267 F2d 42 Brown v. United States

267 F.2d 42

Jack Kenneth BROWN, Appellant,
UNITED STATES of America, Appellee.

No. 17639.

United States Court of Appeals Fifth Circuit.

May 26, 1959.

Jack Kenneth Brown, in pro. per.

Ralph Kennamer, U. S. Atty., Mobile, Ala., for appellee.

Before RIVES, CAMERON and JONES, Circuit Judges.



Proceeding under 28 U.S.C.A. § 2255, the appellant moved the district court to vacate and set aside a sentence which that court had imposed upon the appellant for several violations of 18 U.S.C.A. § 912, falsely assuming or pretending to be an officer or employee of the United States, and of 18 U.S.C.A. § 2314, transporting stolen goods, securities, or monies in interstate commerce, or articles used in counterfeiting. Appellant's motion claimed that the district court lacked jurisdiction to enter judgment and sentence because the defendant was de facto insane at the time of trial and conviction and was mentally incompetent to assist counsel in his defense. The motion further claimed that the defendant was insane at the time of the commission of the alleged offenses and could not distinguish between right and wrong.


A "Statement of the Case" filed in support of the motion reads as follows:


"In November, 1955, defendant was removed from the United States Penitentiary, Leavenworth, Kansas, and was arraigned before this Court on a several count indictment which charged several violations of 18 U.S. C.A. 912, and 18 U.S.C.A. 2314. Upon arraignment, defendant entered a plea of not guilty and a few days later the case went to trial and jury. Upon a jury finding of guilty, defendant was given an additional sentence in the custody of the Attorney General. Defendant was, so the records indicate, returned to the Leavenworth prison; and, about three months later, defendant was confined to the neuropsychiatric ward of the Leavenworth prison hospital as a person suspected to be of unsound mind. A few weeks later, defendant was declared to be insane, and was ordered transferred to the Medical Center for Federal Prisoners, Sprinfield (sic), Missouri wherein he is presently confined. Defendant has now been declared insane for almost three years, which, per se, indicates defendant has been mentally ill for a long period of time; that he apparently suffers from a mental illness that has developed over a long period of time; and which, incidentally, indicates defendant was both non compos mentis, and incompetent at the time of appearance and trial before this Court."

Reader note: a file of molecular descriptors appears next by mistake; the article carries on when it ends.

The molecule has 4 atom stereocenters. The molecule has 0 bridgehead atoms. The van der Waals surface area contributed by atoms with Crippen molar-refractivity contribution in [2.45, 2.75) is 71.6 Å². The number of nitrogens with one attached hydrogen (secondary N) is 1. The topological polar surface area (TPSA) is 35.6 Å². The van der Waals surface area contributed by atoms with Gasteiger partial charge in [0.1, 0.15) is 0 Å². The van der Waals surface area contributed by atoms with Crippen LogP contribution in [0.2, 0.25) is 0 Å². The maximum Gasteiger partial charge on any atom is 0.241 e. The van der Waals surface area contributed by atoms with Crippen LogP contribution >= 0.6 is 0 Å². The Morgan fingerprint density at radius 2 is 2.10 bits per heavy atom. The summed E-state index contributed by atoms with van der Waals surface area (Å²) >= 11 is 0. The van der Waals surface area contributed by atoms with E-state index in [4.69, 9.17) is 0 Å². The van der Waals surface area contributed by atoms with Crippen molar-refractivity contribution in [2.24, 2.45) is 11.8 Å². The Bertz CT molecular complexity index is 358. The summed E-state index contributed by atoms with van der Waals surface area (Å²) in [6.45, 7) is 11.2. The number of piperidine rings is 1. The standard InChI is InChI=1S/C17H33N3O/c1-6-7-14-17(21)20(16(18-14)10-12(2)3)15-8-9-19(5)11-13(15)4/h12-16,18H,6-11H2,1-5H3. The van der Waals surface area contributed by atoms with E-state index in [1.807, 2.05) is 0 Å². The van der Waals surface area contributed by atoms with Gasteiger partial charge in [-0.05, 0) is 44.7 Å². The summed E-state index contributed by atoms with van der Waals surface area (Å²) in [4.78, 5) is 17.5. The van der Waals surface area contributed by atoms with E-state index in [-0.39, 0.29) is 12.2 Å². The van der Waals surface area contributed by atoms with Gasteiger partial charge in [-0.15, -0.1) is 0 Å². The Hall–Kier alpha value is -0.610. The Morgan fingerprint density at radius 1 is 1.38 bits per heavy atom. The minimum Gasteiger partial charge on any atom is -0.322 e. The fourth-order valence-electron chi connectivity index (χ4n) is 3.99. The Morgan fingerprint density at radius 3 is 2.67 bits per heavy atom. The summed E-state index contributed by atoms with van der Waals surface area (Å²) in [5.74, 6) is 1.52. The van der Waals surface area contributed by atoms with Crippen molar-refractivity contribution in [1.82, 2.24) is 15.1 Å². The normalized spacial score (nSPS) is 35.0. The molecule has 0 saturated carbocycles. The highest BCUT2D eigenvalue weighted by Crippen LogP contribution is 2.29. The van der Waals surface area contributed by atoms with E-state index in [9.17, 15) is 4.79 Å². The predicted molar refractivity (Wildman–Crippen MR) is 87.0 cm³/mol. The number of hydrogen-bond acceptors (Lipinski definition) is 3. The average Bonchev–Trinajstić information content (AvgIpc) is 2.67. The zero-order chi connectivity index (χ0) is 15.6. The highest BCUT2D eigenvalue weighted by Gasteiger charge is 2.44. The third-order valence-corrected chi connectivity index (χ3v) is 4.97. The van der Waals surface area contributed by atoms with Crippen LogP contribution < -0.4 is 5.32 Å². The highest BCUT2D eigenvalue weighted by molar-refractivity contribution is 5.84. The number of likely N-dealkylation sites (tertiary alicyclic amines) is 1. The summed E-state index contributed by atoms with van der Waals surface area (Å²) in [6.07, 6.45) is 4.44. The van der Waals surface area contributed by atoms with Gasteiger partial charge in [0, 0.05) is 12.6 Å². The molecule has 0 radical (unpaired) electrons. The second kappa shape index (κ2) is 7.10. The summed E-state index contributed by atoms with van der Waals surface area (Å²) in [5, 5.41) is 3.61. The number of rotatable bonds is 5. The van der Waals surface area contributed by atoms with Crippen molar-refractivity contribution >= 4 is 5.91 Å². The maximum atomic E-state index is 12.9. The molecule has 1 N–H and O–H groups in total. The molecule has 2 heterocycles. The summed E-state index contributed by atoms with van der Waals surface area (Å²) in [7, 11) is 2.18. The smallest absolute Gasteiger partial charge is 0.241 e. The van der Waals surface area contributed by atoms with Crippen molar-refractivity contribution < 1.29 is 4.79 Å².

Without a hearing, the district court denied the motion.


Under the authorities,1 it is now established that the question of insanity at the time of trial may be raised on a Section 2255 motion, and the judgment of the district court is therefore reversed and the cause remanded for a hearing on the sanity of the movant at the time of his trial.


Reversed and remanded.



Bishop v. United States, 1956, 350 U.S. 961, 76 S.Ct. 440, 100 L.Ed. 835; Gregori v. United States, 5 Cir., 1957, 243 F. 2d 48; Simmons v. United States, 8 Cir., 1958, 253 F.2d 909; cf. Massey v. Moore, 1954, 348 U.S. 105, 75 S.Ct. 145, 99 L. Ed. 135